Sarah, Percy, and Bill are three owl babies waiting for their mom to return. Sarah and Percy try to figure out where mom has gone, how soon she will be back, what she will bring back, and what they should do while she is gone. Bill just wants his mommy back. Finally, their mom returns.

Owl Boy by Brian Schatell 

Al is obsessed with owls. He wants to be like an owl until he gets lost in the woods at camp and tries to eat like an owl. He learns being an owl isn’t as great as he thought it would be…mice taste disgusting! He decides he still likes owls, but there are other things in life besides owls.

Owl Bat Bat Owl by Marie-Louise Fitzpatrick

There are no words in this book, so it is fun to make up words for the story that takes place within the pictures. A bat family moves in on the same branch an owl family lives on. The baby owls and the baby bats are not allowed to talk to each other until a storm blows all of the babies away forcing the mom bat and the mom owl to work together to bring the babies back.

Click here for 8 books about bats.

Nonfiction Children’s Books

There are definitely more nonfiction owl books than what I have included here, but I was trying to find nonfiction owl books at my library that didn’t include a lot of text. Here are three I found.

Animals in my Backyard: Owls by Aaron Carr 

Simple text tell about characteristics of an owl. Pictures of different types of owls and their features are included throughout the book. The back includes owl facts with more details about the information included within the text.

Animals and Their Babies: Owls and Owlets by Howard Hughes 

Learn about owl eggs, how owlets are able to break open their eggs, what newborn owlets look like, what happens as they grow, what they eat, what pellets are, how owls hunt, and when owls are ready to leave the nest. A page at the end summarizes an owl’s life cycle with four pictures.

Owls by Gail Gibbons

Learn what a raptor is, the number of owl kinds in the world, the characteristics of an owl, how owls hear, what owls eat, how owls hunt, what a pellet is, the places owls can live, the noises owls make, the owl life cycle, how owls habitats have been destroyed, what reserves are, and more facts about owls.

Chapter Books

I was able to find four books of the Owl Diaries series at my local library. It appears there are 11 books in this series. The backs say they appeal to first through second graders and are written at a second grade reading level.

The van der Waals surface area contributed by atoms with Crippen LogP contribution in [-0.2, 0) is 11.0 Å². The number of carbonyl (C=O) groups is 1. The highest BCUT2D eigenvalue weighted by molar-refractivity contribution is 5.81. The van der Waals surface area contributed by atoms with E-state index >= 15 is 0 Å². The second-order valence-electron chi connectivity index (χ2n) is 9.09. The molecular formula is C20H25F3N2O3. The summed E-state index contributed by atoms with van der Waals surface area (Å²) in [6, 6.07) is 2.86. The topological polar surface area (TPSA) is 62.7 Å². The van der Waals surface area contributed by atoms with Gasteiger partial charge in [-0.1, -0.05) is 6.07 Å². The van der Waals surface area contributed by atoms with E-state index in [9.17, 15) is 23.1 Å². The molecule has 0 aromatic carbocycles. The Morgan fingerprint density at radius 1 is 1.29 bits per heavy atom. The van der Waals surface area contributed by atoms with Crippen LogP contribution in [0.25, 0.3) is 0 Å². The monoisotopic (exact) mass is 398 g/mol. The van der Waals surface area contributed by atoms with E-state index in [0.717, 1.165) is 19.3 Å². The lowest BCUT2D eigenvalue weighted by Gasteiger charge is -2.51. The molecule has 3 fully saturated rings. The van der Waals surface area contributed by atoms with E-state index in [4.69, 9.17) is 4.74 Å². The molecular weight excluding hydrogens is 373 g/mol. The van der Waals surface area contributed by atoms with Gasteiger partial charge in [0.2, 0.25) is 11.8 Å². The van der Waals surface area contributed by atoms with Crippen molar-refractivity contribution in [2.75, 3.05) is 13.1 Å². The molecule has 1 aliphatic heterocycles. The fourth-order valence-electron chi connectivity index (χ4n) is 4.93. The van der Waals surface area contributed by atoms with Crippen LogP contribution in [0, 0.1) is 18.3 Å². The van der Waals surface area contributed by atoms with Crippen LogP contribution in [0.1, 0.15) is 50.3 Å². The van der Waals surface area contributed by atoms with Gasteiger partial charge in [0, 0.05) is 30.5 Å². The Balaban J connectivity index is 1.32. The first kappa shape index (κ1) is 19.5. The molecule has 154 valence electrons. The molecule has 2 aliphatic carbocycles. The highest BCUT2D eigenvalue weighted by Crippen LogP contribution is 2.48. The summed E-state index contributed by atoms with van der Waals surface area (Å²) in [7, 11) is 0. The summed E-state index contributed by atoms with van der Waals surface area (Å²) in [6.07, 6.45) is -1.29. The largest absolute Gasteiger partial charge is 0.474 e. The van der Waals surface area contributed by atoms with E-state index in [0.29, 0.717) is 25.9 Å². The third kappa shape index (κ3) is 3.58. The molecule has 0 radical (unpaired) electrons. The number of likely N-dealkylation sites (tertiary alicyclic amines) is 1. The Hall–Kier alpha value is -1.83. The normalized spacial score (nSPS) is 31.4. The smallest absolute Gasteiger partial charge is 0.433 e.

Owl Diaries: Eva’s Treetop Festival by Rebecca Elliott 

Eva is an owl who loves her new diary. She writes about herself, her family, her pet bat, her best friend in the whole owliverse, and her new flap-tastic plan. She takes on more than she can handle on her own and learns about the importance of teamwork. Although the final result doesn’t go as she had planned, Eva’s diary writings end on a happy note. There are a few questions at the end of the book to discuss after reading.

Owl Diaries: Eva Sees a Ghost by Rebecca Elliott

Eva introduces herself at the beginning in diary format, so it does not appear to be an issue if you were to read these books out of order. Eva and her friend are planning an upcoming sleepover. Eva thinks she sees a ghost, but no one else believes her. She tries to prove it. Later, she and her classmates end go on a ghost hunt after they see two “ghostly white beasts” swoop past their classroom window. Eva and her classmates think they have finally captured the ghost, but instead Eva finds a new friend. Eva does nickname one classmate “Meany McMeanerson” because she is so mean, but she ends up surprising Eva by doing something nice. Eva also calls her brother and one other owl “squirrel heads” (she doesn’t like squirrels). Again, there are questions at the end of the book for further discussion.

Owl Diaries: A Woodland Wedding by Rebecca Elliott

Eva introduces herself, so the book does not have to be read in order; however, the friend she met in book number two is now shown as one of her classmates in this book. Eva’s teacher is getting married so Eva and her classmates work hard to make the wedding a success. Unfortunately, her teacher’s necklace is missing, so the classmates become detectives and search for clues. Eva and Sue, the owl Eva calls Meany McMeanson, work together to create a beautiful surprise for their teacher. That turns out to not be the only surprise in this book. Again, there are questions at the end of the book for further discussion.

Owl Diaries: Warm Hearts Day

Eva again introduces herself. Eva and her classmates prepare for Warm Heart Day, which is a reminder to be kind. Eva decides to call Sue Nicely McLovely instead of Meany McMeanerson for the week. Eva shows kindness to some other creatures and gets rewarded for her gratitude. Again, there are questions at the end of the book for further discussion.

Owl Diaries: Books #1-#5

Books one through five are available as a box set. The remaining books to the Owl Diaries series appear to be available individually at this time.

Are there any other owl books I haven’t mentioned that you enjoy?